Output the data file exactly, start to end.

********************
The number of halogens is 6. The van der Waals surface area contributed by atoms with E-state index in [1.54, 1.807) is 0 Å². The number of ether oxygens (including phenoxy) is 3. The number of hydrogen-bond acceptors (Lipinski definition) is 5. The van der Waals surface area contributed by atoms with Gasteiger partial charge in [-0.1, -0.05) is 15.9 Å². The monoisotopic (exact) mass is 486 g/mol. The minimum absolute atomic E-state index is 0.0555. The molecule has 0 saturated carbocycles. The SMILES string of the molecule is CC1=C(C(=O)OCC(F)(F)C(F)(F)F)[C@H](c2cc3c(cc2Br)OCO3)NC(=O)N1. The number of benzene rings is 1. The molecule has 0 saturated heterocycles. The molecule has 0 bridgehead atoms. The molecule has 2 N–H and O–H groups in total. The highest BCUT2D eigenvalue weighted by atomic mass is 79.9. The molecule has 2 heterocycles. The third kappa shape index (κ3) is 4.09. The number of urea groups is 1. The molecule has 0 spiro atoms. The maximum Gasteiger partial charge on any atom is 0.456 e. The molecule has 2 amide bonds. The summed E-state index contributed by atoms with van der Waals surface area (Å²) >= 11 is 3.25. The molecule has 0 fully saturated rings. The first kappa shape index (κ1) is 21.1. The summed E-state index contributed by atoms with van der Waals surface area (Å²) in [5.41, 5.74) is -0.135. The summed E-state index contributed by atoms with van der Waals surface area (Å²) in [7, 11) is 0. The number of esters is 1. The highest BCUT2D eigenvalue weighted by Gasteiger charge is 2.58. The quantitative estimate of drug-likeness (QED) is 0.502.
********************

The number of halogens is 6. The van der Waals surface area contributed by atoms with E-state index in [1.54, 1.807) is 0 Å². The number of ether oxygens (including phenoxy) is 3. The number of hydrogen-bond acceptors (Lipinski definition) is 5. The van der Waals surface area contributed by atoms with Gasteiger partial charge in [-0.1, -0.05) is 15.9 Å². The monoisotopic (exact) mass is 486 g/mol. The minimum absolute atomic E-state index is 0.0555. The molecule has 0 saturated carbocycles. The SMILES string of the molecule is CC1=C(C(=O)OCC(F)(F)C(F)(F)F)[C@H](c2cc3c(cc2Br)OCO3)NC(=O)N1. The number of benzene rings is 1. The molecule has 0 saturated heterocycles. The molecule has 0 bridgehead atoms. The molecule has 2 N–H and O–H groups in total. The highest BCUT2D eigenvalue weighted by atomic mass is 79.9. The molecule has 2 heterocycles. The third kappa shape index (κ3) is 4.09. The number of urea groups is 1. The molecule has 0 spiro atoms. The maximum Gasteiger partial charge on any atom is 0.456 e. The molecule has 2 amide bonds. The summed E-state index contributed by atoms with van der Waals surface area (Å²) >= 11 is 3.25. The molecule has 0 fully saturated rings. The first kappa shape index (κ1) is 21.1. The summed E-state index contributed by atoms with van der Waals surface area (Å²) in [5.41, 5.74) is -0.135. The summed E-state index contributed by atoms with van der Waals surface area (Å²) in [7, 11) is 0. The number of esters is 1. The highest BCUT2D eigenvalue weighted by Gasteiger charge is 2.58. The quantitative estimate of drug-likeness (QED) is 0.502.